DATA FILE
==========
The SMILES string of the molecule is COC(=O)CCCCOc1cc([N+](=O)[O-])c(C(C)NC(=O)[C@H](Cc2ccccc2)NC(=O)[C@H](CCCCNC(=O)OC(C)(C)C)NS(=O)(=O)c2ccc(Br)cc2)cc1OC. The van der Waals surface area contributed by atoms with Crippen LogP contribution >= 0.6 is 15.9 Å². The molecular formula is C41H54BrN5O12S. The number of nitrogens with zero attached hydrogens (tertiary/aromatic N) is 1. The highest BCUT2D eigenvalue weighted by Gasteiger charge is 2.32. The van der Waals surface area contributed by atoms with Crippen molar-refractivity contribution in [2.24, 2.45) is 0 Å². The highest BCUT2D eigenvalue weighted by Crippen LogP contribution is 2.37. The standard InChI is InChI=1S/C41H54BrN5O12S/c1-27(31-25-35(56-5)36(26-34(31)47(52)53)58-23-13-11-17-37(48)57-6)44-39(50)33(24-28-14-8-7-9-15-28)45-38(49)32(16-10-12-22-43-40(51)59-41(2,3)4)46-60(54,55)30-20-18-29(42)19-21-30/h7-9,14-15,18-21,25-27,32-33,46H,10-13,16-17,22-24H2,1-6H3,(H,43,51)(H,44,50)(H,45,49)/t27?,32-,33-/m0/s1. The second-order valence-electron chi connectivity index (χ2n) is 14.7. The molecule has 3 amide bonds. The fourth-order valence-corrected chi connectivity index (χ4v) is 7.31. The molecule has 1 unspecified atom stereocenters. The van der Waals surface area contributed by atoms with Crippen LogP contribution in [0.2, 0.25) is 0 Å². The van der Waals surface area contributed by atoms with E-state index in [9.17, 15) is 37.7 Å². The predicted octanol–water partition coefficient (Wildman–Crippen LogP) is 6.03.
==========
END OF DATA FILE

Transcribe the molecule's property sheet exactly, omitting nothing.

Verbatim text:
The SMILES string of the molecule is COC(=O)CCCCOc1cc([N+](=O)[O-])c(C(C)NC(=O)[C@H](Cc2ccccc2)NC(=O)[C@H](CCCCNC(=O)OC(C)(C)C)NS(=O)(=O)c2ccc(Br)cc2)cc1OC. The van der Waals surface area contributed by atoms with Crippen LogP contribution >= 0.6 is 15.9 Å². The molecular formula is C41H54BrN5O12S. The number of nitrogens with zero attached hydrogens (tertiary/aromatic N) is 1. The highest BCUT2D eigenvalue weighted by Gasteiger charge is 2.32. The van der Waals surface area contributed by atoms with Crippen molar-refractivity contribution in [2.24, 2.45) is 0 Å². The highest BCUT2D eigenvalue weighted by Crippen LogP contribution is 2.37. The standard InChI is InChI=1S/C41H54BrN5O12S/c1-27(31-25-35(56-5)36(26-34(31)47(52)53)58-23-13-11-17-37(48)57-6)44-39(50)33(24-28-14-8-7-9-15-28)45-38(49)32(16-10-12-22-43-40(51)59-41(2,3)4)46-60(54,55)30-20-18-29(42)19-21-30/h7-9,14-15,18-21,25-27,32-33,46H,10-13,16-17,22-24H2,1-6H3,(H,43,51)(H,44,50)(H,45,49)/t27?,32-,33-/m0/s1. The second-order valence-electron chi connectivity index (χ2n) is 14.7. The molecule has 3 amide bonds. The fourth-order valence-corrected chi connectivity index (χ4v) is 7.31. The molecule has 1 unspecified atom stereocenters. The van der Waals surface area contributed by atoms with Crippen LogP contribution in [0.2, 0.25) is 0 Å². The van der Waals surface area contributed by atoms with E-state index in [9.17, 15) is 37.7 Å². The predicted octanol–water partition coefficient (Wildman–Crippen LogP) is 6.03.